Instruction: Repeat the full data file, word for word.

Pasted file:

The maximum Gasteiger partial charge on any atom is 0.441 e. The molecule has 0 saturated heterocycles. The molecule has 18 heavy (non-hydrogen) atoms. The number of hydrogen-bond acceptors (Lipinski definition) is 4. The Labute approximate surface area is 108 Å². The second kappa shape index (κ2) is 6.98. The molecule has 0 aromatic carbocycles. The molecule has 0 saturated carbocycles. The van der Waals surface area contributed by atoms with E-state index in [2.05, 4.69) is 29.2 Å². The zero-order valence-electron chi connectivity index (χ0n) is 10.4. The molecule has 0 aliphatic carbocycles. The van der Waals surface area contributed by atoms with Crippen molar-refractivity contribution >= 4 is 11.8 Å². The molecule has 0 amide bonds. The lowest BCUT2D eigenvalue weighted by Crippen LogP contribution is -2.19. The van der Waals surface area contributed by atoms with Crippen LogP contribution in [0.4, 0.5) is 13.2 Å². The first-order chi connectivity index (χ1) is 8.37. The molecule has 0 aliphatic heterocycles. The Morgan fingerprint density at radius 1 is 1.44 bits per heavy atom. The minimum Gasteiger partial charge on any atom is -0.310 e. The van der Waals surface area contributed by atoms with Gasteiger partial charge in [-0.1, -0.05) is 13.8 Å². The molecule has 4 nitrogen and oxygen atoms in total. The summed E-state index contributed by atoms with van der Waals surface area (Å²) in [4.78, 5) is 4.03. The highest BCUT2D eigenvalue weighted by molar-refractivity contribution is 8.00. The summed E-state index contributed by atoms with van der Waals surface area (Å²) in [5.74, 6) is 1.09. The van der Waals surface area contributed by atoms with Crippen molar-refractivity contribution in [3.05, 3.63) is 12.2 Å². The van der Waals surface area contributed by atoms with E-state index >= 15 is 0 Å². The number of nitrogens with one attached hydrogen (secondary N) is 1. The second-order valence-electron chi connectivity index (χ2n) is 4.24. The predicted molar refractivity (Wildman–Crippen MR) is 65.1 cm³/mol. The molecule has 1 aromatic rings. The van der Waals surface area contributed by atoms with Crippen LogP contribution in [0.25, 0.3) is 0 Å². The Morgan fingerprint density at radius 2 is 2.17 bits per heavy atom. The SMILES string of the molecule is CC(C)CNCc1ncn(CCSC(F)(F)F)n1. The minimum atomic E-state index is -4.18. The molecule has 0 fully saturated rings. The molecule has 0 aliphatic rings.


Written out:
The maximum Gasteiger partial charge on any atom is 0.441 e. The molecule has 0 saturated heterocycles. The molecule has 18 heavy (non-hydrogen) atoms. The number of hydrogen-bond acceptors (Lipinski definition) is 4. The Labute approximate surface area is 108 Å². The second kappa shape index (κ2) is 6.98. The molecule has 0 aromatic carbocycles. The molecule has 0 saturated carbocycles. The van der Waals surface area contributed by atoms with E-state index in [2.05, 4.69) is 29.2 Å². The zero-order valence-electron chi connectivity index (χ0n) is 10.4. The molecule has 0 aliphatic carbocycles. The van der Waals surface area contributed by atoms with Crippen molar-refractivity contribution >= 4 is 11.8 Å². The molecule has 0 amide bonds. The lowest BCUT2D eigenvalue weighted by Crippen LogP contribution is -2.19. The van der Waals surface area contributed by atoms with Crippen LogP contribution in [0.4, 0.5) is 13.2 Å². The first-order chi connectivity index (χ1) is 8.37. The molecule has 0 aliphatic heterocycles. The Morgan fingerprint density at radius 1 is 1.44 bits per heavy atom. The minimum Gasteiger partial charge on any atom is -0.310 e. The van der Waals surface area contributed by atoms with Gasteiger partial charge in [-0.1, -0.05) is 13.8 Å². The molecule has 4 nitrogen and oxygen atoms in total. The summed E-state index contributed by atoms with van der Waals surface area (Å²) in [4.78, 5) is 4.03. The highest BCUT2D eigenvalue weighted by molar-refractivity contribution is 8.00. The summed E-state index contributed by atoms with van der Waals surface area (Å²) in [5.74, 6) is 1.09. The van der Waals surface area contributed by atoms with Crippen molar-refractivity contribution in [3.05, 3.63) is 12.2 Å². The van der Waals surface area contributed by atoms with E-state index >= 15 is 0 Å². The number of nitrogens with one attached hydrogen (secondary N) is 1. The second-order valence-electron chi connectivity index (χ2n) is 4.24. The predicted molar refractivity (Wildman–Crippen MR) is 65.1 cm³/mol. The molecule has 1 aromatic rings. The van der Waals surface area contributed by atoms with Crippen LogP contribution in [0.25, 0.3) is 0 Å². The Morgan fingerprint density at radius 2 is 2.17 bits per heavy atom. The SMILES string of the molecule is CC(C)CNCc1ncn(CCSC(F)(F)F)n1. The minimum atomic E-state index is -4.18. The molecule has 0 fully saturated rings. The molecule has 0 aliphatic rings.